At first, it was colloidal silver that was the big player in treating bacterial and even viral infections. Now, it's a new the superior silver that's taking over. "Why is it superior?" you ask?
Well, it's quite simple. This superior silver has much smaller size particles compared to colloidal silver. Because of this, its surface area is increased significantly. When you increase the surface area of something put into the body, you increase its bioavailability.
This means that the amount of it that is absorbed is increased instead of being excreted by the body as a waste product.
For Something You May Have Not Thought About Before
When you think of a bacterial or viral infection, you're probably thinking of the most common ailments such as the flu or the cold. While this superior silver has shown great promise treating these viral strains, there's quite more to it than that. It's also shown to be proven effective in the treatment of eye infections!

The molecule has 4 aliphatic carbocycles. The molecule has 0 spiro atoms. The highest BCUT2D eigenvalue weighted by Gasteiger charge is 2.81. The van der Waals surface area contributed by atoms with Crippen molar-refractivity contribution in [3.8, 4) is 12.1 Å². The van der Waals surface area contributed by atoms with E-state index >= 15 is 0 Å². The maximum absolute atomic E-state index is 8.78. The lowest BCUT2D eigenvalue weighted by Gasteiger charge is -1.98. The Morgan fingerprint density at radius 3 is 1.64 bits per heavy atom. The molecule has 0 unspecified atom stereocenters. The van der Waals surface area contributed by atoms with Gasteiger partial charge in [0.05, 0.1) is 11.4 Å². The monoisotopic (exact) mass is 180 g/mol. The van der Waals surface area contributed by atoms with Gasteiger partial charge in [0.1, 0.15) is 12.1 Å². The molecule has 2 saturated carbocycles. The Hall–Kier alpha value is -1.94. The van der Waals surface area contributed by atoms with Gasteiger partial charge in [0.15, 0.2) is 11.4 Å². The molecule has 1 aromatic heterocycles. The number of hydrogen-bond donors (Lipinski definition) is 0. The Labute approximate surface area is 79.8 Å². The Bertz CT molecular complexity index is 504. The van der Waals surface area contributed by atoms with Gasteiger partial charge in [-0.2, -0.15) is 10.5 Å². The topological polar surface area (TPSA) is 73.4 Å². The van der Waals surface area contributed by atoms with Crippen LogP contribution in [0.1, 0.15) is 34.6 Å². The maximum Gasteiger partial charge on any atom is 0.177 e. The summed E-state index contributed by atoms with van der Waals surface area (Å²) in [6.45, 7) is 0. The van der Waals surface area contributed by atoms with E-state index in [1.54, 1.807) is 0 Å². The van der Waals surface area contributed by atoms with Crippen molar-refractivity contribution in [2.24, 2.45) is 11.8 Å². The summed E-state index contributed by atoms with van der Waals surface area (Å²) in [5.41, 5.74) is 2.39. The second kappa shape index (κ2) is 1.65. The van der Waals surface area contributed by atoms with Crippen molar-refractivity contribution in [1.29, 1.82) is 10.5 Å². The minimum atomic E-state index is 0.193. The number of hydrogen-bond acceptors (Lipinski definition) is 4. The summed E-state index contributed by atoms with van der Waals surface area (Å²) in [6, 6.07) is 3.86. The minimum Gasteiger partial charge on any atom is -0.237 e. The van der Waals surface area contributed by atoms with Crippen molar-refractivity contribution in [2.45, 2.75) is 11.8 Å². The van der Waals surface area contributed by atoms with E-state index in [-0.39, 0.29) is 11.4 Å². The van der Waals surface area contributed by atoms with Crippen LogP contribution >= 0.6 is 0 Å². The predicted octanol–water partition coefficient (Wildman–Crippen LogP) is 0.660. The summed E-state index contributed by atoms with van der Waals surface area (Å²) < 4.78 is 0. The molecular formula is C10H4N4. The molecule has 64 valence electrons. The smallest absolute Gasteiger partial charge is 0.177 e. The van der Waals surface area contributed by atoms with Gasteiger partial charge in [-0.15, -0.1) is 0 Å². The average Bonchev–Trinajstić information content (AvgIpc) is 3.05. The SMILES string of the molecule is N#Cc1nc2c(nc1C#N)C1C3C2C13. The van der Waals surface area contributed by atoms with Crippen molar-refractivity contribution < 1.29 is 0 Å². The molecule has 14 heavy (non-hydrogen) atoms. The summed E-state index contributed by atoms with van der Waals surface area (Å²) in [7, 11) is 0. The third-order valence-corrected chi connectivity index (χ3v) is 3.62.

One specific instance of this has been demonstrated in conjunctivitis treatment, commonly known as pink eye. Conjunctivitis is a type of eye infection that causes inflammation among both the inner eyelid surface and the eye's outermost white layer . Symptoms such as burning and itchiness are commonly associated with pink eye.
The tricky thing about this type of eye infection is that it can be caused by either a viral or bacterial infection. Knowing what exactly is responsible for your infection plays a crucial role in what treatment you receive for it.
For example, antibiotics are commonly prescribed for pink eye. Antibiotics only work for ailments that are caused by strains of bacteria. Unfortunately, they'll do absolutely nothing for viruses. So if a viral strain causes the type of pink eye that you have, a course of antibiotics won't do you any good.
Bring in the Superior Silver!
This is where the superior silver works its magic! Remember earlier, when we talked about how silver can be useful for bacterial and viral ailments? Well, that's undoubtedly going to come into play here.